Erin Green, a former Head of Immigration at Infosys in the United States, filed a lawsuit, accusing the IT major of "racial discrimination" against non-South Asian employees.
Demanding a trial by jury, Green filed the lawsuit in a US District Court in the Eastern District of Texas.
It names Global Immigration Head Vasudeva Nayak and Executive Vice-President and Talent and Technology Head Binod Hampapur.
According to Erin Green's counsel Kilgore and Kilgore, PLLC, plaintiff was terminated due to "defendant's (Infosys) obsessional preference" for employees of South Asian race and national origin, usually Indian.
It said the termination was retaliation for reporting the officials' "discriminatory treatment" of himself and others.
It claimed the termination also violates the company's policy requiring progressive warnings or placement on performance improvement before termination.
"Plaintiff received no such warnings, and had no discussions with employee relations regarding any of the conduct related to the stated reason for his termination prior to his termination. Plaintiff had no disciplinary entries on his official work record during his four-and-a-half-year tenure."
The 53-page lawsuit mentions Infosys employed Erin Green during Oct'11-Jun'16 and his experience there demonstrates the "discriminatory nature of Infosys's employment practices."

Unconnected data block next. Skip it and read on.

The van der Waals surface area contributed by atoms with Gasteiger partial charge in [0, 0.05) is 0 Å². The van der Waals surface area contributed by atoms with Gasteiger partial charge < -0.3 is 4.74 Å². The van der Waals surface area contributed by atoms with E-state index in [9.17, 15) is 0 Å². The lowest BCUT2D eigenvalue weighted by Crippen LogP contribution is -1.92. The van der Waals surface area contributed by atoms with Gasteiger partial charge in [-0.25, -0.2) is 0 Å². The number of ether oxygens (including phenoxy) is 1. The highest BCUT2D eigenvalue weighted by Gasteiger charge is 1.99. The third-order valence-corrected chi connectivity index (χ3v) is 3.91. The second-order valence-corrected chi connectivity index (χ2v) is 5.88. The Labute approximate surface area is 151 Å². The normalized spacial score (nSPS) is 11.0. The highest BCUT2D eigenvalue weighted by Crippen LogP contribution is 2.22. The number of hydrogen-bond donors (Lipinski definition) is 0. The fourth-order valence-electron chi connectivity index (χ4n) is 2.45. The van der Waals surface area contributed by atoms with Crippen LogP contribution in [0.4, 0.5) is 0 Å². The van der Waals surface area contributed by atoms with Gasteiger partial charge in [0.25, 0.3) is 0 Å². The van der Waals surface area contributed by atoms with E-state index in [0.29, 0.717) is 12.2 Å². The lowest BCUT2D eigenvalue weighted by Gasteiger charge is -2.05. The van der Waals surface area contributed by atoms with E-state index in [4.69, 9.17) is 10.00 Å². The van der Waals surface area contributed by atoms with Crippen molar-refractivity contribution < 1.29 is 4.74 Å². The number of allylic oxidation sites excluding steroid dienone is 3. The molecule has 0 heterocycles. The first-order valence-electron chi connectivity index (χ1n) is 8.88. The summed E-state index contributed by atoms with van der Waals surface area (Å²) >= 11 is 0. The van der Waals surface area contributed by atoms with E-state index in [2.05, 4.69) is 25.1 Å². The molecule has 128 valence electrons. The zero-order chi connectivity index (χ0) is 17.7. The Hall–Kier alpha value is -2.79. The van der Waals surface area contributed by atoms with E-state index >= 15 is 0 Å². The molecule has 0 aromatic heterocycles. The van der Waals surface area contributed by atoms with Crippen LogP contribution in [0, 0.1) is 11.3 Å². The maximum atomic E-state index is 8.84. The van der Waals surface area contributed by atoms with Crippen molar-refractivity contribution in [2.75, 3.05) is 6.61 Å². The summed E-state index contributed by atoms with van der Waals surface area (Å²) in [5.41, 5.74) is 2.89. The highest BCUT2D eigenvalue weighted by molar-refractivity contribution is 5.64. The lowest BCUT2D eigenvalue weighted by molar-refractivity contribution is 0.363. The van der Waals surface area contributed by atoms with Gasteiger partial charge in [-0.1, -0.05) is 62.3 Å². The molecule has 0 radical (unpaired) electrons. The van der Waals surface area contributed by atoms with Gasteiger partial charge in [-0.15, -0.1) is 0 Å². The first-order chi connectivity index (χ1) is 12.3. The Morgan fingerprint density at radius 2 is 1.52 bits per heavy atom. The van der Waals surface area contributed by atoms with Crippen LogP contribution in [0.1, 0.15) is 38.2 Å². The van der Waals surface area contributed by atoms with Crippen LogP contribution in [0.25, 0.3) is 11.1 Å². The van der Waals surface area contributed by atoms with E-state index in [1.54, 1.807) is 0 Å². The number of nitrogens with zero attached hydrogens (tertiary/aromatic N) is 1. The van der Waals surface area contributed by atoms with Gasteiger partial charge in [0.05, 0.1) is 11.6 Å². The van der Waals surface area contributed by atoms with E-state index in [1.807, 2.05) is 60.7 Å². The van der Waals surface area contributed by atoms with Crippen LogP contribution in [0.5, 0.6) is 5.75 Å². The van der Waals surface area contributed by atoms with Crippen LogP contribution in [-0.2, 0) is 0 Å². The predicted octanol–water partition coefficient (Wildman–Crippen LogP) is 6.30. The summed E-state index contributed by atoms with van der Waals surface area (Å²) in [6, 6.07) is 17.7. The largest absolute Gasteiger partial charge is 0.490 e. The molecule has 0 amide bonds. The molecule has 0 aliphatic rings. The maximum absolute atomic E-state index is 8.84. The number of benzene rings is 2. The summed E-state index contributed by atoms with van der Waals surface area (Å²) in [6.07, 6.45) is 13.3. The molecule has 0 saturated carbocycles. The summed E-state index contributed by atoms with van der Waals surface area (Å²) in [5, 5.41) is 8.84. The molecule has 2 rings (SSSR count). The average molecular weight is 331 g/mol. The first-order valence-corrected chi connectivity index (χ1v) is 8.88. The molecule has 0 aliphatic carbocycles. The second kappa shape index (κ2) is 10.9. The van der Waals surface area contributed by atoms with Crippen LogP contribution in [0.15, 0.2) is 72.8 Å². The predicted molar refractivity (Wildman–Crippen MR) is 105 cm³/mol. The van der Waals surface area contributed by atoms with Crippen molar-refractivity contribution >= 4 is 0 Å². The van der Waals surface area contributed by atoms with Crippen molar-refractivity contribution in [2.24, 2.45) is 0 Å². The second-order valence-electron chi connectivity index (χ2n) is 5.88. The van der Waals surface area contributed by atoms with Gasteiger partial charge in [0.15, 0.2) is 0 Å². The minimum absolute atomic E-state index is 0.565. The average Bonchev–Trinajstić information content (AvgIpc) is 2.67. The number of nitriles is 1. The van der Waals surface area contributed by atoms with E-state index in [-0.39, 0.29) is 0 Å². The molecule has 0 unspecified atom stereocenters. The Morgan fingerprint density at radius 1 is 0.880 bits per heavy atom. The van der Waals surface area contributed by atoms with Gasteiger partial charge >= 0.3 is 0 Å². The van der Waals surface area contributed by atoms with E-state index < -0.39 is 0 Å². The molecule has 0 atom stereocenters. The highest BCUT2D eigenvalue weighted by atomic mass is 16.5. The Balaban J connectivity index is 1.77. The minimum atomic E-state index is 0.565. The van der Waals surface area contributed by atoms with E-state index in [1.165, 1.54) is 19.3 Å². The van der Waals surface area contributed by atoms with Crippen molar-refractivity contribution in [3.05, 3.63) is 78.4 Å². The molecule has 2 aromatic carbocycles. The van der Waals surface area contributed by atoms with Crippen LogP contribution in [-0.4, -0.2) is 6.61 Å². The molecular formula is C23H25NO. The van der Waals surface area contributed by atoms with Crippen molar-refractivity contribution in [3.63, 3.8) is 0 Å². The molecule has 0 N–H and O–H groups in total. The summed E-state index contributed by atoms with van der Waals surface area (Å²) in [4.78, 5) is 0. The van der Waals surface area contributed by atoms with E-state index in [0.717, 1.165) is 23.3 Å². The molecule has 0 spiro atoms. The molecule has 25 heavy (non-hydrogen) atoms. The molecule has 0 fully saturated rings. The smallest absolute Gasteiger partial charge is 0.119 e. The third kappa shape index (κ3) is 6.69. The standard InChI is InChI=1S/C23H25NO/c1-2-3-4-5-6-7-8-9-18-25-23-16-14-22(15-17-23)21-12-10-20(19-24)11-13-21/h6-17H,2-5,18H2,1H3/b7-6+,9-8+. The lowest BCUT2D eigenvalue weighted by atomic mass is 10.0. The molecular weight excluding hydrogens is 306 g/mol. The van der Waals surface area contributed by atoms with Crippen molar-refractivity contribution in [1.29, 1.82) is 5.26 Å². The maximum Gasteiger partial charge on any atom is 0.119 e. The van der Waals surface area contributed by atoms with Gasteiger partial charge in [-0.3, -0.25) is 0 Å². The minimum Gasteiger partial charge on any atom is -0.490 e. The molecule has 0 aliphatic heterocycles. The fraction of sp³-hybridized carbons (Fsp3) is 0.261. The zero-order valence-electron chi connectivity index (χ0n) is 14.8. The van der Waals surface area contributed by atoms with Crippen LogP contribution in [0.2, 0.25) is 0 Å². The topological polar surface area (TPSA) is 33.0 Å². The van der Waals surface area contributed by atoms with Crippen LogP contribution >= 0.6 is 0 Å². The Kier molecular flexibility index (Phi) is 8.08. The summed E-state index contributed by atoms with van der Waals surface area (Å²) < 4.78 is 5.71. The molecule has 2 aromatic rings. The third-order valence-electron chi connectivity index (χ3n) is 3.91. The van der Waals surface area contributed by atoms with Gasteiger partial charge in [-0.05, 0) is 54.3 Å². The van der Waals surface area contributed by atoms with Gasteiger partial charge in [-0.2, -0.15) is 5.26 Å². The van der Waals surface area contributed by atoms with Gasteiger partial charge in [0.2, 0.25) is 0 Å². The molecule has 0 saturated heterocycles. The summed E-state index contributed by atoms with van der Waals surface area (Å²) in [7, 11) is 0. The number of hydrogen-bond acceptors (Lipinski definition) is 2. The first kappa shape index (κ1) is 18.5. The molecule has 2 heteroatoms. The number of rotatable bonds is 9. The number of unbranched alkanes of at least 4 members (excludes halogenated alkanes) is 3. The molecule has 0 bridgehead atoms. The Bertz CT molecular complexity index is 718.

However, the company stated, "Infosys does not comment on ongoing litigation."
This comes after the IT giant announced it will hire 10,000 Americans in the next two years and open four centers in US to woo President Trump's administration.
Infosys Co-founder Mohandas Pai stated the lawsuit against the company will not have any bearings on its intent to employ 10,000 Americans.
He said it wouldn't impact recruitment as it is already very difficult to hire 10,000 employees in two years.
He added: "It's a tall target, and one quarter is nearly over. These are statements that one can make to please politicians."
Head Hunters India Founder, K Lakshmikanth, said Infosys's move to employ 10,000 Americans could be seen as an act "to appease Trump's administration".
He added Trump administration "could file legal suites" against IT firms, including Infosys, for misusing H-1B work visa program.
Pai stated as Infosys isn't an American firm, it's very easy to level discrimination charges and nobody wants to go for trial.
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